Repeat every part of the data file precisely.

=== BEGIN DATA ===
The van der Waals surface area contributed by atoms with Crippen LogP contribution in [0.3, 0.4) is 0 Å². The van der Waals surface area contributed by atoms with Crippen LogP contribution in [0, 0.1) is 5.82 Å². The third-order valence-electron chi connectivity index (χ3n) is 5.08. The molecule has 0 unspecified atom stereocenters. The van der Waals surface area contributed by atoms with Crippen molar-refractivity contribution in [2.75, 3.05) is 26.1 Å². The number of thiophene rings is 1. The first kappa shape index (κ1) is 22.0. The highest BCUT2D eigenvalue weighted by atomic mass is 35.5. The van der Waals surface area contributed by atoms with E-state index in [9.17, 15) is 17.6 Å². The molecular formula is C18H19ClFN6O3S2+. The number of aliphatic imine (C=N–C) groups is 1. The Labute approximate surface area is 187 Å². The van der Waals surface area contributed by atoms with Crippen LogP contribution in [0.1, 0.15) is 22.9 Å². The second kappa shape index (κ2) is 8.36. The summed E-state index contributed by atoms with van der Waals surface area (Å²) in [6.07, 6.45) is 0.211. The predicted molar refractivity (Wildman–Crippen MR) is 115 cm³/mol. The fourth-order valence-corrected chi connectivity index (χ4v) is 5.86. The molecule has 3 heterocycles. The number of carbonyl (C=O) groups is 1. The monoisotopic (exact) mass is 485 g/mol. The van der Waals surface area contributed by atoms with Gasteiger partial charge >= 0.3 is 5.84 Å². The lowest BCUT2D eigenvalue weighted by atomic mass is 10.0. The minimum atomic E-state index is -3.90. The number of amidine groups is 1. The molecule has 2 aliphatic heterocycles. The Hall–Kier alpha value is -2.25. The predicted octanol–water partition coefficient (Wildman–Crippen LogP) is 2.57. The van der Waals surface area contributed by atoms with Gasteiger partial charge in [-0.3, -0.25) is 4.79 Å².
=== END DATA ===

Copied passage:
The van der Waals surface area contributed by atoms with Crippen LogP contribution in [0.3, 0.4) is 0 Å². The van der Waals surface area contributed by atoms with Crippen LogP contribution in [0, 0.1) is 5.82 Å². The third-order valence-electron chi connectivity index (χ3n) is 5.08. The molecule has 0 unspecified atom stereocenters. The van der Waals surface area contributed by atoms with Crippen molar-refractivity contribution in [2.75, 3.05) is 26.1 Å². The number of thiophene rings is 1. The first kappa shape index (κ1) is 22.0. The highest BCUT2D eigenvalue weighted by atomic mass is 35.5. The van der Waals surface area contributed by atoms with E-state index in [9.17, 15) is 17.6 Å². The molecular formula is C18H19ClFN6O3S2+. The number of aliphatic imine (C=N–C) groups is 1. The Labute approximate surface area is 187 Å². The van der Waals surface area contributed by atoms with Crippen LogP contribution in [0.1, 0.15) is 22.9 Å². The second kappa shape index (κ2) is 8.36. The summed E-state index contributed by atoms with van der Waals surface area (Å²) in [6.07, 6.45) is 0.211. The predicted molar refractivity (Wildman–Crippen MR) is 115 cm³/mol. The fourth-order valence-corrected chi connectivity index (χ4v) is 5.86. The molecule has 3 heterocycles. The number of carbonyl (C=O) groups is 1. The monoisotopic (exact) mass is 485 g/mol. The van der Waals surface area contributed by atoms with Gasteiger partial charge >= 0.3 is 5.84 Å². The lowest BCUT2D eigenvalue weighted by atomic mass is 10.0. The minimum atomic E-state index is -3.90. The number of amidine groups is 1. The molecule has 2 aliphatic heterocycles. The Hall–Kier alpha value is -2.25. The predicted octanol–water partition coefficient (Wildman–Crippen LogP) is 2.57. The van der Waals surface area contributed by atoms with Gasteiger partial charge in [-0.3, -0.25) is 4.79 Å².